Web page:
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Navy Names Next Two DestroyersFrom Department of DefenseSecretary of the Navy Ray Mabus announced today the next Arleigh Burke-class destroyers Daniel Inouye. As secretary of the Navy it is my privilege to name these ships to honor a respected naval leader and a true American hero. Mabus said. For decades to Inouye will represent the the building of partner ships and projection of power around the world. Ignatius (DDG 117) hon ors Paul Ignatius who served as secretary of the Navy 1967-1969 and as assistant secretary of defense under President Lyndon Johnson. Inouye (DDG 118) is named to honor for mer Sen. Daniel Inouye, D-Hawaii. Inouye was awarded the Medal of Honor for his actions in Tuscany, Italy, during World War II and later be the first naval ships to bear these names. Arleigh Burke-class destroyers conduct a variety of operations from peacetime presence and crisis management to sea control and power projection. They are capable of fighting air, surface and subsurface battles simul taneously and contain a myriad of offensive and defensive weapons designed to support maritime warfare. DDG 117 and DDG 118 are part of the DDG 51 multiyear procurement with the contract award to the building yard pending. The ships will be 509 feet long, have a beam length of 59 feet and be capable of operating at speeds in excess of 30 knots.Special Programs: Think Equal Opportunity AdvisorNavy Personnel Command Public Affairs OfficeSailors looking to enhance their career by working outside their rate should consider becoming an Equal Opportunity Advisor (EOA), Navy lead ers said May 22. Equal opportunity advisors play a vital role in the Navys ability to maintain operational readiness and accomplish its mission, said Senior Chief Sonar Technician (Surface) Mark Vandervort, EOA detailer, Navy Personnel Command (NPC). According to MILPERSMAN 1306-917, EOAs can stimulate a free-flow of com munication at all levels within a chain of command, making them an invaluable asset to the Navy. Vandervort says EOAs are command climate experts who strengthen a chain of command by keeping leadership aware of any equal opportunity related issues as well as procedures and practices that may affect the mission, readiness, welfare and morale of Sailors. Those commands that can capitalize on their Sailors skill sets are those that perform the best, said Vandervort. As the command climate expert, it is the EOAs responsibility to assess the com mand climate and determine not only what is working right within a command, but also identify potential barriers that may prohibit Sailors from achieving their full potential. Sailors in pay grades E-6 to E-9 may be eligible to apply for EOA duty after being interviewed by an EOA. To become an EOA, Sailors must earn the 9515 Equal Opportunity Advisor Navy Enlisted Classification (NEC) by attending the Defense Equal Opportunity Management Institute (DEOMI) at Patrick Air Force Base in Cocoa Beach, Fla. The EOA course is intense but rewarding, said Vandervort. The train ing not only provides students with the tools required to be an EOA, but also provides them with a variety of tools that will allow them to grow as leaders. The 12-week EOA course provides training in gender communications and cultural awareness, socialization, con flict management, complaints process ing, interpersonal communications, and many other topics. EOAs ensure Sailors are being treated fairly and with the dignity and respect with which all Sailors should expect to be treated. When utilized correctly, the EOA can be an integral member of the commands leadership team, said Vandervort. EOAs are assigned to major shore commands, nuclear aircraft carriers, amphibious assault ships and training commands. A complete listing of eligibil ity requirements can be found in MILPERSMAN 1306-917. Sailors who meet the requirements and would like to apply for EOA duty should request release to Special Programs by submit ting a completed NAVPERS 1306/7 to their rating detailer prior to entering their normal detailing window. The required obligated service for an EOA tour is 36 months, and members selected are required to complete two full consecutive EOA tours, one sea and one shore. Special Program detailers assign Sailors to more than 20 special programs Navy-wide, including Recruit Division Commander duty and recruiting duty, ment to the Blue Angels or the Navy Ceremonial Guard. MILPERSMAN 1306900 contains a complete list of special programs available. For more information, visit the EOA Web Page on the NPC website at www. npc.navy.mil/ENLISTED/DETAILING/ SHORESPECIALPROGRAMS/Pages/ EOASARPNAVLEAD.aspx Hagel Directs DoD To Implement GuidanceFrom American Forces Press ServiceDefense Secretary Chuck Hagel has directed the Defense Department to implement the guidance President Barack Obama outlined in his national security speech delivered at the here today, including efforts to close the detention facility at Guantanamo Bay, Cuba. In a statement issued imme diately after the speech, Hagel said the president presented a comprehensive vision for con tinuing to protect the nation from terrorism, especially from al-Qaida and its affiliates, while remaining true to the nations values and laws. I have directed the Department of Defense to work closely with our interagency partners and allies to imple ment the presidents guid ance, including the efforts to close the detention facility at Guantanamo Bay, Hagel said. The secretary noted he has been closely involved in these chairman of the Presidents Intelligence Advisory Board and now as defense secretary. I applaud President Obamas strong leadership in defending and advancing our interests around the world, he added. What Lurks Under The Water-Photo by MC1 Gary KeenAerographers mates assigned to the Naval Oceanography Mine Warfare Center at Stennis Space Center, Miss., stand by as an unmanned underwater vehicle leaves the surface to search for mines as part of a training exercise during the International Mine Countermeasures Exercise (IMCMEX) 2013. IMCMEX 13 includes navies from more than 40 countries whose focus is to promote regional security through mine countermeasures operations in the U.S. 5th fleet area of responsibility. THE MIRROR NS MAYPORT, Thursday, May 30, 2013 9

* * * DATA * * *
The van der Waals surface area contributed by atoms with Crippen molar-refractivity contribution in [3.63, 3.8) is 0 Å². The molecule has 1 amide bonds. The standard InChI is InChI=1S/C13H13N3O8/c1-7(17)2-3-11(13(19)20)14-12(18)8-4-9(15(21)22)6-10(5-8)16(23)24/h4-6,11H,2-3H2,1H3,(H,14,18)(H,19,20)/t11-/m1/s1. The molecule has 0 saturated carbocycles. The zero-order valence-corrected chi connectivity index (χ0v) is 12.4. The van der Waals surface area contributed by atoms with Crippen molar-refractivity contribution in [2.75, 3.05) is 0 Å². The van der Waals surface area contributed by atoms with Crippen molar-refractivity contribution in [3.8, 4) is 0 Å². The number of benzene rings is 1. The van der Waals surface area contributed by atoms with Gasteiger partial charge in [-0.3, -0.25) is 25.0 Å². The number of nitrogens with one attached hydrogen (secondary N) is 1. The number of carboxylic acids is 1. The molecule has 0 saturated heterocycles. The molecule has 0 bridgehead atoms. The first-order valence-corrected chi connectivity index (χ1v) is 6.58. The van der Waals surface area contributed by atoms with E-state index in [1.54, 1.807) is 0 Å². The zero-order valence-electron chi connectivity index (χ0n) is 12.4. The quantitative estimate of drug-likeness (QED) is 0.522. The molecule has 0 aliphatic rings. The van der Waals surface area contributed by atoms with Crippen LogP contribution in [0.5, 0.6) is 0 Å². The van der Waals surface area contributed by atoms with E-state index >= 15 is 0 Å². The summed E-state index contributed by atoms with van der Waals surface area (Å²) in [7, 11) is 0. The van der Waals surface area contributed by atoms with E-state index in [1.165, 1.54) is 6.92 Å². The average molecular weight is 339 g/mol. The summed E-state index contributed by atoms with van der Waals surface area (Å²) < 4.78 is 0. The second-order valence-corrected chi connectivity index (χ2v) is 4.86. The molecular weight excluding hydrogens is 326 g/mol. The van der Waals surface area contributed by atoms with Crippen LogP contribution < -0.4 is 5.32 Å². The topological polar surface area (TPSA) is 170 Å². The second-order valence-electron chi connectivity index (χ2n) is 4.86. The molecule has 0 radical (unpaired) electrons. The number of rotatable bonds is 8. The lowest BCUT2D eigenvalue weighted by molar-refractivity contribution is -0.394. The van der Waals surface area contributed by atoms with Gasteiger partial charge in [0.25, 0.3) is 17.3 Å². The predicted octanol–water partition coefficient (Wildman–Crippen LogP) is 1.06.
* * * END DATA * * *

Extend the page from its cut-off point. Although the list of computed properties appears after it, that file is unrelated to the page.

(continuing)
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Auto Skills Center May Special: Transmission flush, cool ant flush and fuel injec tion cleaning, $180 (most vehicles). 270-5392 June Special: No charge on all air tools all month long plus free brake inspection all through June. 270-5392 Tire Special: Buy four tires and receive free rotation on those tires for life (must show receipt to receive rotation). 2705392 Beachside Bingo Tuesdays: Special Pricing! Every Tuesday at 6:30 p.m. at Beachside Bingo. $18 for a 3 pack, $20 for a 6 pack, and computers are just $50 for a 3-6 pack. Plus door prizes nightly, lots of surprises and an additional $5 off for all active duty mili tary (must show valid ID). 270-7204 Wednesdays: Lunchtime Bingo Every Wednesday at 11:30 a.m. at Beachside Bingo. Two $500 payouts every week. Buy two, get one free. Still only $13.00 per pack. 2707204 Castaways Lounge Every Weekday: Castaways After Work, At Ease: Stop into Castaways every Monday-Friday from 4-6 p.m. for our great nightly specials! Enjoy Margarita Monday, Tuesdays Pint Glass Night, Around-theWorld Wednesday, BOGO Thursday and Five Dollar Friday! Plus, Last Buck Bottles on the 14th and last day of every month! 2707205 Every Thursday: Trivia on Tap. 5:30 p.m. at Castaways. Test your general trivia knowledge! The winning team of four takes home awesome prizes! 270-7205 Free Pool Fridays: Play Pool for FREE every Friday night in June. Enjoy our great specials, tournaments, prizes and more. 270-7205 June 5: Poker Tournament. 7 p.m. at Castaways Lounge. Test your card shark abilities for great prizes. Free to enter. 270-7205 June 7: Live Music by Sha Davis. 8 p.m. at Castaways. Celebrate summer with a free live concert, giveaways and lots of summer fun. 2707205 June 15: UFC 161-Bararo vs Wineland. 10 p.m. at Castaways Lounge. 270-7205 June 19: Game Night 7:30 p.m. at Castaways Lounge Enjoy a nigh of your favorite games: LifeSized Jenga, Twister & more. 270-7205 Community Events June 29: Freedom Fest 2013 4-8 p.m. at Seagull Pavilion (next to the CPO Club); Come out and enjoy fun for the entire family: games, rides, live band, inflata bles and much more! Food and beverages will be available for purchase at reasonable prices. No outside coolers, food or beverages allowed at the event site. Fireworks will be at 9 p.m. 270-5228 Focsle Lounge CPO Club Every Tuesday: All Khaki Wings and Trivia Night. 3-7 p.m. every Tuesday at Focsle CPO Club with 40-cent wings, drink specials and allyou-can-drink soft drinks for $1. Trivia begins at 5:30 p.m. All Khakis welcome (Chief Petty Officers, Officers and their guests). 270-5431 Chicken Wednesdays. Every Wednesday, 11 a.m.-2 p.m., at Focsle Lounge. Enjoy a twopiece fried chicken plate with two sides for only $7.00. 270-5431 June 16: Focsle Lounge All-Hands Fathers Day Brunch Seatings at 10 am and 12 pm at Focsle; Reservations required. Celebrate Dad with an all you can eat brunch fea turing omelet bar, cham pagne fountain, carv ing station and more. To reserve your spot, please call (904) 270-5431 or (904) 270-5313 ITT Universal Military Salute: All active duty military, retirees, reserves or national guard can receive one complimen tary Park-to-Park pass Orlando or Islands of Adventure (while sup plies lasts). All three days must be used within a 14 consecutive day window. Tickets valid through June 30, 2013. Must have valid military ID. The following activities target single or unaccompanied Sailors. For more information, call 2707788/89 or stop by the Mayport Liberty Center and pick up the month ly activity calendar with a complete listing of all upcoming Liberty events. May 31: Mall Trip: Town Center. Van departs Liberty Center at 6 p.m. Every Tuesday in June: Ping Pong Champ Joan Rugglero. Learn how to play ping pong from the 1998 World Championship Doubles Bronze Medalist.4-6 p.m. at Liberty Center. June 2: Horror Movie Marathon. 2 p.m. at Liberty Center. Free Popcorn! June 7: Mall Trip: Town Center. Van departs Liberty Center at 5 p.m. June 8: NBA2K13 Tournament. 6 p.m. at Liberty Center. June 9: Action Movie Marathon. 2 p.m. at Liberty Center. Free Popcorn! June 10: Liberty Programmer Meeting. 6 p.m. at the Liberty Center. This is a chance to tell the programmer what you Calendar. Stop by and bring your ideas! June 12: Help Feed the Homeless. Van departs 3:15 p.m. Sign up dead line June 10. June 14: Movie Trip: Man of Steel. Van departs 6 p.m. June 15: UFC 161Barao vs. Eddie. 9 p.m. at Castaways. FREE May 31: Outdoor MoviesWreck It Ralph (PG) Film begins at Sunset behind Beachside Community Center. FREE. 270-7205 June 7: Outdoor MoviesTwilight Saga: Breaking Dawn pt 2 (PG-13) Film begins at Sunset behind Beachside Community Center. FREE. 270-7205 June 14: Outdoor MoviesParental Guidance (PG) Film begins at Sunset behind Beachside Community Center. FREE. 270-7205 June 21: Outdoor MoviesRise of the Guardians (PG) Film begins at Sunset behind Beachside Community Center. FREE. 270-7205 June 28: Outdoor MoviesEscape from Planet Earth (PG) Film begins at Sunset behind Beachside Community Center. FREE. 270-7205 On The MessdeckMayport Bowling Center Specials Thursday Cheeseburger with fries and soda, $6 Friday 2 chili dogs, fries, and 20 oz. soda, $5 2-pieces fish, fries, and 20 oz. soda, $6.25 Fish sandwich (2 pieces), fries, and 20 oz. soda, $6.25 Monday Chicken patty sandwich with let tuce, tomato, onion, pickles, fries and 20 oz. soda, $6.25 Tuesday BBQ beef sand wich, fries and 20 oz. soda, $5 Wednesday Hamburger with jalapenos, grilled onions, fries and 20 oz soda, $5.75 Focsle Lounge Smashed Sandwich, $8 Chicken Breast & Spinach Panini, $8 Strawberry Chicken Salad, $7.50 Big Chief Grilled Cheese Sandwich, $7 Shrimp & Bacon Pita, $8.50 Every Wednesday: Fried Chicken Buffet With Ice Tea or Water, $8 10 THE MIRROR, NS MAYPORT, Thursday, May 30, 2013